MilesbeforeIsleep

Old guy, new stock shooter

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On 5/14/2018 at 20:16, Betty LaRue said:

Royalty free can be used for advertising. All property, any people, parts of people, shadows of people need releases.  Yet if you have an image of a flower, tree, duck...in other words, a non identifiable as to ownership, generic image, it too can be RF.

...

If you upload two images of the same rose, you can list it however you want. But Alamy prefers us to choose either RF or RM for both, not split them. If you take an image of a red rose and one of a yellow rose, then it’s not frowned upon to have one RF and one RM.

I have a question about this. I gather it costs around $20K to patent a rose, and that patent is in force for 20 years. The owner of the patent probably feels the same about it as BMW does about the Mini. Does anyone know how such patents might be investigated and whether it's worth any bother?

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I have never heard it discussed here about flower patents. But you have raised a valid point. I would think a rose like “Peace” would be safe, it’s been around for a long time. If one knows that about flowers, all good. If they don’t, and new cultivars come out all the time, RM or RF editorial would be the safest way to go. For instance, “Knockout” rose bushes probably are still under patent.

Doug, thanks for pointing that out.

Although I have never heard of legal problems over selling photos of flowers, that doesn’t mean there have been none.

Betty

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You have some nice photos.  I would crop less and leave room for copy space or make two versions of some photos.  I think the rule of thumb here is shoot one each horizontal, vertical, and canted, think about book/magazine covers and the like.  I have the Sigma 17-50 and it is a great lens, just watch for chromatic aberration and fringing.  You can create a preset in Lightroom to automatically remove CA upon import.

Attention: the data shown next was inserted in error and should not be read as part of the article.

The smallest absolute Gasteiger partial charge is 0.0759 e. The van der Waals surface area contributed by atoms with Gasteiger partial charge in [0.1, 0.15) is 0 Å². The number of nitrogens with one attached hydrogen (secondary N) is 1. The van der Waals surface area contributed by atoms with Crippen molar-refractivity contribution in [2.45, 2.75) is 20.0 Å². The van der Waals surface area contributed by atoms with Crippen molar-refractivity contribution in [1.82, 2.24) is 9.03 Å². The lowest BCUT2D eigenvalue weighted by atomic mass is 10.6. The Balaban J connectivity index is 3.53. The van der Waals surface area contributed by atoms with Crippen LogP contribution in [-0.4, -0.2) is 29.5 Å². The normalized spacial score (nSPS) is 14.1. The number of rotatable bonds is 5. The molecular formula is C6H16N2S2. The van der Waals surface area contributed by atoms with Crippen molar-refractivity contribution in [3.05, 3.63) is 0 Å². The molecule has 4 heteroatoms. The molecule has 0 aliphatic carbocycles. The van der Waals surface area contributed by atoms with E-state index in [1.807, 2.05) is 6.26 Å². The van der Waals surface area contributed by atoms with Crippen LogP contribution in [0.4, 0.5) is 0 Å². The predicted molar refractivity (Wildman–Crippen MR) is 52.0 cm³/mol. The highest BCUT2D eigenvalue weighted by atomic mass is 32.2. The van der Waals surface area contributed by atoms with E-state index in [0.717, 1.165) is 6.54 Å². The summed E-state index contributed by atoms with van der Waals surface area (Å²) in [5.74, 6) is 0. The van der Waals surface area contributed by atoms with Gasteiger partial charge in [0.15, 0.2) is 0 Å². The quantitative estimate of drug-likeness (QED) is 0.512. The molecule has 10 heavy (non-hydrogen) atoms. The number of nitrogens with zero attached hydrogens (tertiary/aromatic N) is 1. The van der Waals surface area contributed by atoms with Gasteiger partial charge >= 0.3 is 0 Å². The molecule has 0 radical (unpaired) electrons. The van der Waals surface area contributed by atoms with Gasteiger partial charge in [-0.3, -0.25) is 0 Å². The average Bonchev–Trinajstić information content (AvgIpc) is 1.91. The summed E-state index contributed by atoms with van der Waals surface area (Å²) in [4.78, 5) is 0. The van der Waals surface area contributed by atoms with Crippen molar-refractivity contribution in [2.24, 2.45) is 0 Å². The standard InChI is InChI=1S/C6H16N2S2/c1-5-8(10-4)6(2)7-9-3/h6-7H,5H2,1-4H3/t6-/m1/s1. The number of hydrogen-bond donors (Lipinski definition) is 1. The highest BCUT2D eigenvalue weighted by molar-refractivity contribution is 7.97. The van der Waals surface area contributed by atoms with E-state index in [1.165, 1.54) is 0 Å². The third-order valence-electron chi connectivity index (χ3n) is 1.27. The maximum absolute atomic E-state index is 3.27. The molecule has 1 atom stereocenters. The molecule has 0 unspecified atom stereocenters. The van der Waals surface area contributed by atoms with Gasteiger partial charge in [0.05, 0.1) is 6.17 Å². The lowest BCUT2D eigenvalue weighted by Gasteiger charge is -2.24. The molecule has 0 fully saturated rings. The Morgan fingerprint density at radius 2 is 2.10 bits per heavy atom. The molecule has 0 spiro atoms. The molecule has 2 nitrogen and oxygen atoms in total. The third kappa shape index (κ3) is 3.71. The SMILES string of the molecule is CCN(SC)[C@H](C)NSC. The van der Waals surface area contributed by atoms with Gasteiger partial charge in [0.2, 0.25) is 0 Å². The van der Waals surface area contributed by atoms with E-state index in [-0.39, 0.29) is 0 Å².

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32 minutes ago, Johnnie5 said:

You have some nice photos.  I would crop less and leave room for copy space or make two versions of some photos.  I think the rule of thumb here is shoot one each horizontal, vertical, and canted, think about book/magazine covers and the like.  I have the Sigma 17-50 and it is a great lens, just watch for chromatic aberration and fringing.  You can create a preset in Lightroom to automatically remove CA upon import.

Hey, thanks Johnnie.  Crop less.  Yeah, that's hard for me to do, but I'll work on it.  I understand the reason. 

 

The Sigma is a good lens (imo) in many ways, but with bright white (overcast) skies, it's sometimes a bear for chromatic aberration on the top limbs of trees.  I know how to use the manual CA adjustments in Lightroom, but in my experience, that sometimes leaves it obvious that  it's been (what the agencies call) over-processed.